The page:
Actually, I shouldn't need the boot floppy. Appears it was only needed to extract the RAID drivers from the Gigabyte motherboard disk. I've already extracted those files to a flash drive and will be copying them to a floppy. I'm installing Win XP on the new system and will use that disk to boot and then install the RAID drivers at the F6 query.

Another question. Should I use the Gigabyte disk to update drivers like the Realtek audio and LAN or should I use the ones I downloaded from Gigabyte's website?

Related resources
a b V Motherboard
December 19, 2008 10:15:19 AM

Use the drivers from the website. They are more up to date.
You may need the ethernet driver from the CD, in order to get on the web.
a c 178 V Motherboard
December 21, 2008 3:21:36 PM

Use the CD - once fired up, Windoze update will take care of updating the majority of 'em, and you can do the minor remainder at your leisure. I just finished installing V64, Xp32, & Xp64 on a DS5, and update took care of (at least) the Intel driver/matrix manager, the USB root hub, and the Realtek LAN & audio manager... Did have a problem in Xp32 w/the HD audio driver - driver installer on the disk refused to install, claiming I needed some Kbxxxxxx update - went there, tried to do the update, installer for THAT said 'was already included' in SP2 install... Catch 23! However, after about three trips to update, and fifty or so dl's & installs, the whole thing took care of itself, & - voila - start-up music!!!
December 21, 2008 6:58:46 PM

Thanks for the reply. I will be installing Win XP Pro SP3 32 bit from an OEM disk. Heard there might be some issues with installing Gigabyte drivers after the OS install as it might trigger a re-activation issue. Here is a quote from a Newegg Win XP Pro SP3 32bit customer review:
Quote:
Other Thoughts: Make sure you update all your drivers for your motherboard if you're doing a fresh build. If you don't get everything working beforehand because if you have to go back and reinstall drivers, the system will recognize the new devices and require you to reactivate due to hardware changes... Since your OEM code is good for ONE USE EVER, it means you'll need to have customer service reactivate your installation of XP. Try the phone. They don't respond to email.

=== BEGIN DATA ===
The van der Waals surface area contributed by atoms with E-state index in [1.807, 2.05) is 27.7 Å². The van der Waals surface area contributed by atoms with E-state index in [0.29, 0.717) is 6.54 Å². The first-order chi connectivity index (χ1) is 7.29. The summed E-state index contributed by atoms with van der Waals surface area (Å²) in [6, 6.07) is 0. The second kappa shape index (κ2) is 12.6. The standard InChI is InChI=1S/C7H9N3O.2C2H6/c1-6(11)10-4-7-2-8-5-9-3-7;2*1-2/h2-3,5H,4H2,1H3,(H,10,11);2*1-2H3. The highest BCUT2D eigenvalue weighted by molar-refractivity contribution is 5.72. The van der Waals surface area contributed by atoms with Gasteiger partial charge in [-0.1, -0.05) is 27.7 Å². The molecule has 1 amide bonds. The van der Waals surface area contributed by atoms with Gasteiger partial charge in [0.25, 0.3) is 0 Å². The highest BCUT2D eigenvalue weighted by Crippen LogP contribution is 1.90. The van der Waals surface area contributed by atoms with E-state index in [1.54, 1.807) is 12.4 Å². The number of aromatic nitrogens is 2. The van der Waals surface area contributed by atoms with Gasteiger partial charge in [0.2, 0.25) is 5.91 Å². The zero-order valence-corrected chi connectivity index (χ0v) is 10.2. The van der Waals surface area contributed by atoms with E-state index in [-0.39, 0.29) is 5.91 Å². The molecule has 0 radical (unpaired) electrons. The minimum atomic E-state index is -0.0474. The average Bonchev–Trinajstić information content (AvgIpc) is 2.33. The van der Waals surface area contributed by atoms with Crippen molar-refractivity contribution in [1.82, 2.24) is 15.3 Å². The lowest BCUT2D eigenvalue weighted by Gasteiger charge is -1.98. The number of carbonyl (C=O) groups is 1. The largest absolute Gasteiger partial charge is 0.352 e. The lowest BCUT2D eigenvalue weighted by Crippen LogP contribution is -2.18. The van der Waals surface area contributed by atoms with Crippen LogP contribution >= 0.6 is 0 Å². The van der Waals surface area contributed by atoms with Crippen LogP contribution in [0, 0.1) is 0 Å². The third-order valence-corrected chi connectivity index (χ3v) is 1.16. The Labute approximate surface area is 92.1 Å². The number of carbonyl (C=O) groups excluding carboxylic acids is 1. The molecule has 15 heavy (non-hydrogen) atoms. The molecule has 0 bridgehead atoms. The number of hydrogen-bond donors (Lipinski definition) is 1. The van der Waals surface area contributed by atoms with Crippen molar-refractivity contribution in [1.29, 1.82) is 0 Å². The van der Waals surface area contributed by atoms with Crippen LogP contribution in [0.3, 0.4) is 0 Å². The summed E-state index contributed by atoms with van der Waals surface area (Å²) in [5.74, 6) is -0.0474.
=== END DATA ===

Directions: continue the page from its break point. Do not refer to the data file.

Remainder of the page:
Any comments?

Also, could you be a little more specific about "use the CD"? Do you mean the Gigabyte motherboard CD? You mention that "Windoze update will take care of updating the majority...." Sorry, I don't quite understand this. :ange: 

Added 12/22/08: Found the issue with kb888111. It appears that HD audio drivers are/were not included in the earlier XP Pro SP3 releases. It was necessary to install XP SP2 first which did have support for HD audio drivers and then install SP3. The kb888111 download was a hotfix for this issue (at least as far as I can tell!) Whole issue is somewhat confusing. Would I be correct in assuming that since I do not plan on installing a audio card on this build (using onboard audio) that I shouldn't have the problem? Gigabyte's website has updated Realtek audio drivers that include the Universal Audio Architecture (UAA) High Definition Audio class drivers for the GA-EP45-UD3R board. Here is some info on the update:
Posted date: 2008/09/16
Realtek Function driver for Realtek Azalia audio chip (Including Microsoft UAA Driver in English edition)
O.S. : Windows 2000,Windows XP,Windows XP 64Bit,Windows Server 2003 Enterprise Edition 32bit,Windows Server 2003 Enterprise Edition 64bit,Windows Vista x86 (32-bit),Windows Vista x64 (64-bit)
Version: R2.00
Size: 34.78 MB